QUESTION: I hope you can help me. I am a woman, 30, who for the past several years has had night sweats. Sometimes they are so bad I wake up soaking wet. I have normal blood pressure, temperature, etc. I use only a light blanket and the room temperature is normal. What could be the cause of these night sweats? - M.W.

ANSWER: Perspiration normally increases during the night. That's a fact of life. It may be disconcerting to those of us in whom this natural phenomenon is exaggerated, as in your case it apparently is. If any ambient bedroom condition favors sweating, the problem can be that much worse.Heat of the room apparently is not a factor here. But have you checked out humidity? High humidity, even in relatively low temperature, can make a person sweat more profusely than normal. Nicotine is another common cause of night sweats.

I cannot dismiss other possibilities, even though such factors as I list above are almost always the answer to nighttime sweating. You have to think of certain illnesses. Infections and some cancers are potential night sweat producers. And so is Cushing's disease (an overactive adrenal gland). Overactive thyroid is a common cause. Medicines, such as aspirin and acetaminophen, when taken before bedtime, can be a factor. The same applies to alcohol.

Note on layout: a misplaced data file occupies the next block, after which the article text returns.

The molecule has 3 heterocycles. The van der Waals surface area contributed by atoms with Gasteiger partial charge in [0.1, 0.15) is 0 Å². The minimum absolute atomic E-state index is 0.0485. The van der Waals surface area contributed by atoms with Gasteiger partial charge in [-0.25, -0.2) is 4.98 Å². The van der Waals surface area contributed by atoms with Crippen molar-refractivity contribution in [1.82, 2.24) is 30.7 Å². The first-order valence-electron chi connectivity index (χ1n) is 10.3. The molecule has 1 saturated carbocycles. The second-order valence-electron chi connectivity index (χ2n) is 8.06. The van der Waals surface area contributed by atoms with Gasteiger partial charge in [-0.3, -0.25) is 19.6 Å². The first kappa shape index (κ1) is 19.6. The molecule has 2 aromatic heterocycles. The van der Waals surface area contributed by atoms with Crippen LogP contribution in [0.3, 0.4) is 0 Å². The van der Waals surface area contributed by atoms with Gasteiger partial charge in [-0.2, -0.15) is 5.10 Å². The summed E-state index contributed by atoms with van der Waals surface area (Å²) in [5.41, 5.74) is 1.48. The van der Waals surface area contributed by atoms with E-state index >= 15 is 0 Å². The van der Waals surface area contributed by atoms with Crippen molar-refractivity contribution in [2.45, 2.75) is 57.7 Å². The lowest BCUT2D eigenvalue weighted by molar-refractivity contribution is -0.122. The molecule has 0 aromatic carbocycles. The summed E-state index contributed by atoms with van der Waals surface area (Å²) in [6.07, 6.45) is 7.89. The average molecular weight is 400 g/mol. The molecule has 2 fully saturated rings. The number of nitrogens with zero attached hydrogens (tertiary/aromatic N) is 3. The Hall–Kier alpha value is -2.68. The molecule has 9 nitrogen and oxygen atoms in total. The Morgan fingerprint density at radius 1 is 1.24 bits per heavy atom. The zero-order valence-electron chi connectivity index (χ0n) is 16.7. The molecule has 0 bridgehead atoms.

Because of the apparently dramatic sweating you describe and the anxiety in your note, I think you should be checked to rule out some of the rare, but potentially important causes.

QUESTION: I had a TIA a year ago and lost vision and speech for a few minutes. It was a first-time thing for me. Am I now almost certain to have a full stroke? I am still jittery about it and need some kind of assurance. My doctor is not terribly convincing, but he says no. - B.L.R.

ANSWER: A transient ischemic attack (TIA) involves the same basic elements as a stroke, but a subsequent full-blown stroke is not a foregone conclusion. If a stroke is to occur, it often does so within 12 months of the TIA. So you have passed a critical period. And incidentally, studies tell us that a stroke does not always stem from the same brain blood supply blockage that caused a previous TIA.

I assume you are home free. I know, although you don't mention it, that you have done and continue to do all the things you've been told to improve your artery health - avoiding the fat-clogging foods and taking the medicines faithfully. I am mailing you the stroke report, which discusses the anatomy of the problem. Others may order by writing: Dr. Donohue/No. 31, Box 830, Gibbs-town, NJ, 08027-9909, enclosing a long, stamped (52 cents), self-addressed envelope and $2.

QUESTION: Enjoy your column. Several weeks ago in a routine X-ray of my sister's back she learned she has calcification of her aorta. We feel she needs a heart specialist, but she says no. Do you have an opinion? - Mrs. C.R.

ANSWER: Calcium streaks commonly appear on the aorta of older persons. It is all but a given with aging, representing the normal pounding this important artery takes in the most healthy among us.

Your sister doesn't need a cardiologist. If she has qualms over this, her family doctor can certainly set her mind at ease or find out if it is something that needs further investigation. Usually such a report is not a matter of great concern.

1990 North America Syndicate Inc.